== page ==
Some causes of hair loss include:
- Severe illness, major surgery or high fever, which may lead to a period of excess hair shedding
- Hormonal changes caused by thyroid disease, childbirth or the birth-control pill
- Alopecia areata, an autoimmune disorder
- Medications such as those used in cancer chemotherapy or oral retinoids (strong medication used to treat skin conditions)
- Nervous habits such as continual hair pulling or scalp rubbing
- Rough handling – brushing too vigorously, tight rolling of hair curlers
- Over-bleaching, or use of harsh dyes and chemicals
- Burns or injuries
- Tinea capitis (ringworm of the scalp)
- Certain skin diseases such as lichen planus or lupus
- Long-term illness, major surgery and high fever may cause temporary hair loss.
Some people think that stress, diet, wearing hats, frequent washing, smoking cigarettes and drinking alcohol are causes of hair loss, but these are usually not the cause.
Male pattern baldness (androgenic alopecia)
While there are a number of treatments available for male pattern baldness, there is no cure. Treatments include minoxidil lotion and finasteride tablets, which are available on prescription. Cosmetic options include camouflage sprays, wigs and hair transplant surgery.
Hair loss in women (androgenetic alopecia)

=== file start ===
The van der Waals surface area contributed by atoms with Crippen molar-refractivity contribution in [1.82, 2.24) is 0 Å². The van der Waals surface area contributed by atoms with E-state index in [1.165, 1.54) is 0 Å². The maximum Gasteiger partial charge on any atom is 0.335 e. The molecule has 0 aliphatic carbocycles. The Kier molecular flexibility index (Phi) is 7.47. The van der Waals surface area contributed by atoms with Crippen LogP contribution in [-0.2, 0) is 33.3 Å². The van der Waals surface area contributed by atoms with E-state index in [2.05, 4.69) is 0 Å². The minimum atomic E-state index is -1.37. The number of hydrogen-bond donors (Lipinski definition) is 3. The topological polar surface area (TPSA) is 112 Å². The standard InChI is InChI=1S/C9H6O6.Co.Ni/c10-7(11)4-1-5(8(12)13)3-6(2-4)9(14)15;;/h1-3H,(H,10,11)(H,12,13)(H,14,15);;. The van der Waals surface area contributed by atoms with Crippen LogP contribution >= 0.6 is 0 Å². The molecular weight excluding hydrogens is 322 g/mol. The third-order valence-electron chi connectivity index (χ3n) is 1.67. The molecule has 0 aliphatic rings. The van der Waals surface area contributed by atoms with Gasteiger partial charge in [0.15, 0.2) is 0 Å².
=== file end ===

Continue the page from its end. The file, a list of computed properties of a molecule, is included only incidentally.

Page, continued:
Hair loss in women produces scattered thinning over the top of the scalp rather than a bald spot. Minor patterned hair loss occurs in over 55 per cent of women as they age, but only about 20 per cent of women develop moderate or severe hair loss.
A number of treatments are available for female pattern hair loss, including topical minoxidil lotion (not recommended for pregnant or breastfeeding women) and tablets such as spironolactone, which have antiandrogen properties (they lower the levels of male hormones). These are available on prescription and require a doctor’s supervision.
Hair loss treatments
Although there is no cure for hair loss, a number of treatments can slow or reduce hair loss, stimulate partial regrowth or replace damaged hair. Surgical hair transplantation can help some men who have advanced balding.
Despite advances in our understanding of hair loss, there are limits to current treatment. In particular, age-related hair loss and inherited forms of hair loss are difficult to reverse, although treatment may prevent further loss. There are also limits to controlling alopecia areata. In many conditions, hair loss or thinning will stabilise and may not progress to baldness.
Non-surgical treatments include lotions and tablets. These generally need to be used continuously to maintain regrowth. If you stop the treatment, regrowth will cease and your hair loss will start again.
Cosmetic options include wigs and hairpieces.